The word “Nakba” translates in Arabic to disaster or catastrophe in the informal and in a formal political setting gives the name of the event of the 1948 diaspora of Palestinian people from their homeland. Israeli’s call this the War of Independence and Palestinians and most Arab countries deem it the “Nakba”. Palestinian Authority defines “Nakba as “Nakba in literary terms means a natural catastrophe such as an earthquake, volcano, or hurricane. However, the Nakba in Palestine describes a process of ethnic cleansing in which an unarmed nation has been destroyed and its population displaced to be systematically replaced by another nation. Unlike a natural catastrophe, the Palestinian Nakba was the result of a man-made military plan with the agreement of other states, leading to a major tragedy for the Palestinian people. The subsequent occupation of the remaining land of Palestine in 1967 resulted in additional tragedy.” The “Nakba” has many long lasting effects on the people of Palestine, and other countries where many Palestinian refugees have relocated.
Statistically speaking, the “Nakba” was a great tragedy for the Palestinian people. Palestinian Statistics Bureau determined that “the Palestinian population was 1.4 million and lived in 1,300 Palestinian towns and villages. More than 800,000 were driven out of their homeland into the West Bank and Gaza Strip, neighboring Arab countries and other countries of the world.” Jordan, Syria, and Lebanon are notorious for their Palestinian refugee camps and have integrated many into their civil society. Another statistic found that “29 per cent of registered Palestinian refugees live in 58 refugee camps, of which 10 are in Jordan, nine in Syria, 12 in Lebanon, 19 in the West Bank and eight in the Gaza Strip.” It was estimated that in 2013 only 44% of the total population live in Palestinian territory. Of those, Palestinians have branched out into a mass of countries such as the United States, France, Great Britain, Egypt, and many others.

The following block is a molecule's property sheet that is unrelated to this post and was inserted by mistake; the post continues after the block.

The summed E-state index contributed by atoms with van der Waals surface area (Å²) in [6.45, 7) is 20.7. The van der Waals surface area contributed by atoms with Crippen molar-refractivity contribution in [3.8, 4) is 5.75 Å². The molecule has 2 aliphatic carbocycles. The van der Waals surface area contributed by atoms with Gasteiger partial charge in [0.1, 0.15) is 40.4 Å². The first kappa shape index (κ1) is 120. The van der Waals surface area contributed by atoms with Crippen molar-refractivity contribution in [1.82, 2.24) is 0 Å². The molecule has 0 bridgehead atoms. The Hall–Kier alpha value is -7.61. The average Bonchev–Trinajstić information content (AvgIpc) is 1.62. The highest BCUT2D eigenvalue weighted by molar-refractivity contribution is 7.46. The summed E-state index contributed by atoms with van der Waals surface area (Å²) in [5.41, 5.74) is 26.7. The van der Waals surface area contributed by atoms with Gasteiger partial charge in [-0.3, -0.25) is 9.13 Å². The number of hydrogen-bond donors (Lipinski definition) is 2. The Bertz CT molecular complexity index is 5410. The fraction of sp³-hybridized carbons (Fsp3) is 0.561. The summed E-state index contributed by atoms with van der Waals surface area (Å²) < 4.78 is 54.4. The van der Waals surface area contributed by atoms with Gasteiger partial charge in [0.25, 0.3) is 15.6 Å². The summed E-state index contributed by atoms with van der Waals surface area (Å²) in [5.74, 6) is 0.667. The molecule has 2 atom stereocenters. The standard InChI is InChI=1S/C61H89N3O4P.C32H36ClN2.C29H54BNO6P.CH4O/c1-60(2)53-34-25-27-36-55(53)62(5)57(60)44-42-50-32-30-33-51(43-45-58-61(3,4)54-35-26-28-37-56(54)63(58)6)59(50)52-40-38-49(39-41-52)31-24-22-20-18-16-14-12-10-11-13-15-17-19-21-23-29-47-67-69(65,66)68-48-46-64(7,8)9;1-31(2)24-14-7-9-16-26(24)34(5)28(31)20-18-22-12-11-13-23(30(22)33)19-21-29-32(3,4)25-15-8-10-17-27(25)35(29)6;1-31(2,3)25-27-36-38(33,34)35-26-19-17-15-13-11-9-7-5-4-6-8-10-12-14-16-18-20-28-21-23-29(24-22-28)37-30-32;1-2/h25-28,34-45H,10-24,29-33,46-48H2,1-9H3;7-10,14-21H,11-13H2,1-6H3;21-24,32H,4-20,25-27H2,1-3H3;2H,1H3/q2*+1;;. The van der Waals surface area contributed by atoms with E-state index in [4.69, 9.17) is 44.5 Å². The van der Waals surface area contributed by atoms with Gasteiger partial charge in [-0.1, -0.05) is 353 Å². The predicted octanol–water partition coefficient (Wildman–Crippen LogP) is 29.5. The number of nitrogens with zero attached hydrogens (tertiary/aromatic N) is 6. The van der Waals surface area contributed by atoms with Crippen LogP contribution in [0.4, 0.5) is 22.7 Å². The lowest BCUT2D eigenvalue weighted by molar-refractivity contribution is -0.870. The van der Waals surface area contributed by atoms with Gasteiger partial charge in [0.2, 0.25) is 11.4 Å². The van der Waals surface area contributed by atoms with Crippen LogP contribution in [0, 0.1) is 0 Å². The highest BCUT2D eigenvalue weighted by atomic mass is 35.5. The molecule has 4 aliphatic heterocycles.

While many people feel a certain way about the Arab-Israeli conflict, one thing is not debatable: that Palestinians were pushed from their homes and lost much more than just property in this “Nakba”, much of their identity as well. When I speak to Arab colleagues about the “Nakba” many talk with great sadness and passion about this. The “Nakba” is the reason like graffiti artists paint political murals, and Shadia Mansour raps about freedom in a home she never had the opportunity to grow up in, and the protest poet Mahmoud Darwish unleash arts as a form of protest and rallying. The people who were forced abroad often share the sentiments of those in refugee camps who were also forced to leave their homes. Even today, Palestinians see the Israeli settlements, set up illegally in Palestinian territory, as another attack to make the Palestinian state and peoples “disappear” from the Jewish state. However, I believe, and hope, that there is a chance for peace someday and that perhaps a Jewish and Palestinian homeland can coexist in this land.